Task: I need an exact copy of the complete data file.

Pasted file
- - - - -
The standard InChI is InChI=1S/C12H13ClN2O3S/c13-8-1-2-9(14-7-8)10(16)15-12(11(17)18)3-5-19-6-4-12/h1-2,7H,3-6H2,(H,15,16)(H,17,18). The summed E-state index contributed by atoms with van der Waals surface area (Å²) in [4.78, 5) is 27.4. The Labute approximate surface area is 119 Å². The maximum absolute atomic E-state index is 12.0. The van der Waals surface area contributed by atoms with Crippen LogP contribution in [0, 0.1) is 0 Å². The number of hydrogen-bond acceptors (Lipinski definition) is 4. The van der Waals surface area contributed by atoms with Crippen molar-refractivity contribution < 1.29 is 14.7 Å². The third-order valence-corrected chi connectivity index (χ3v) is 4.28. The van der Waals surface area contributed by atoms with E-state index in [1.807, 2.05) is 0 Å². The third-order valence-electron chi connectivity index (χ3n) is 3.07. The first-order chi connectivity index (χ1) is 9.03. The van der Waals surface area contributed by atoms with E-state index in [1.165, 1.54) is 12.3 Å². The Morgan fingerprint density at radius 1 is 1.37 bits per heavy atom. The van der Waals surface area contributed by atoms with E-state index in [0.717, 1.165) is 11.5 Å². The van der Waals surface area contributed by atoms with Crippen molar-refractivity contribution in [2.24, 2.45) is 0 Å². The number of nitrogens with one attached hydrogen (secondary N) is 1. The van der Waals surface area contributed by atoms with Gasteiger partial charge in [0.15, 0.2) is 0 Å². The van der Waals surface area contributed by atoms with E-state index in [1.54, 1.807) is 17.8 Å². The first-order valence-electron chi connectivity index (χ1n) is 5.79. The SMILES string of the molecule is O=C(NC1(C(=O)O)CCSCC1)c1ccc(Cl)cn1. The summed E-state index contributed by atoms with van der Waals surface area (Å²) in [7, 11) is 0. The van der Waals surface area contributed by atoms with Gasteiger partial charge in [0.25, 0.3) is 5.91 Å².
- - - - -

The standard InChI is InChI=1S/C12H13ClN2O3S/c13-8-1-2-9(14-7-8)10(16)15-12(11(17)18)3-5-19-6-4-12/h1-2,7H,3-6H2,(H,15,16)(H,17,18). The summed E-state index contributed by atoms with van der Waals surface area (Å²) in [4.78, 5) is 27.4. The Labute approximate surface area is 119 Å². The maximum absolute atomic E-state index is 12.0. The van der Waals surface area contributed by atoms with Crippen LogP contribution in [0, 0.1) is 0 Å². The number of hydrogen-bond acceptors (Lipinski definition) is 4. The van der Waals surface area contributed by atoms with Crippen molar-refractivity contribution < 1.29 is 14.7 Å². The third-order valence-corrected chi connectivity index (χ3v) is 4.28. The van der Waals surface area contributed by atoms with E-state index in [1.807, 2.05) is 0 Å². The third-order valence-electron chi connectivity index (χ3n) is 3.07. The first-order chi connectivity index (χ1) is 9.03. The van der Waals surface area contributed by atoms with E-state index in [1.165, 1.54) is 12.3 Å². The Morgan fingerprint density at radius 1 is 1.37 bits per heavy atom. The van der Waals surface area contributed by atoms with E-state index in [0.717, 1.165) is 11.5 Å². The van der Waals surface area contributed by atoms with Crippen molar-refractivity contribution in [2.24, 2.45) is 0 Å². The number of nitrogens with one attached hydrogen (secondary N) is 1. The van der Waals surface area contributed by atoms with Gasteiger partial charge in [0.15, 0.2) is 0 Å². The van der Waals surface area contributed by atoms with E-state index in [1.54, 1.807) is 17.8 Å². The first-order valence-electron chi connectivity index (χ1n) is 5.79. The SMILES string of the molecule is O=C(NC1(C(=O)O)CCSCC1)c1ccc(Cl)cn1. The summed E-state index contributed by atoms with van der Waals surface area (Å²) in [7, 11) is 0. The van der Waals surface area contributed by atoms with Gasteiger partial charge in [0.25, 0.3) is 5.91 Å².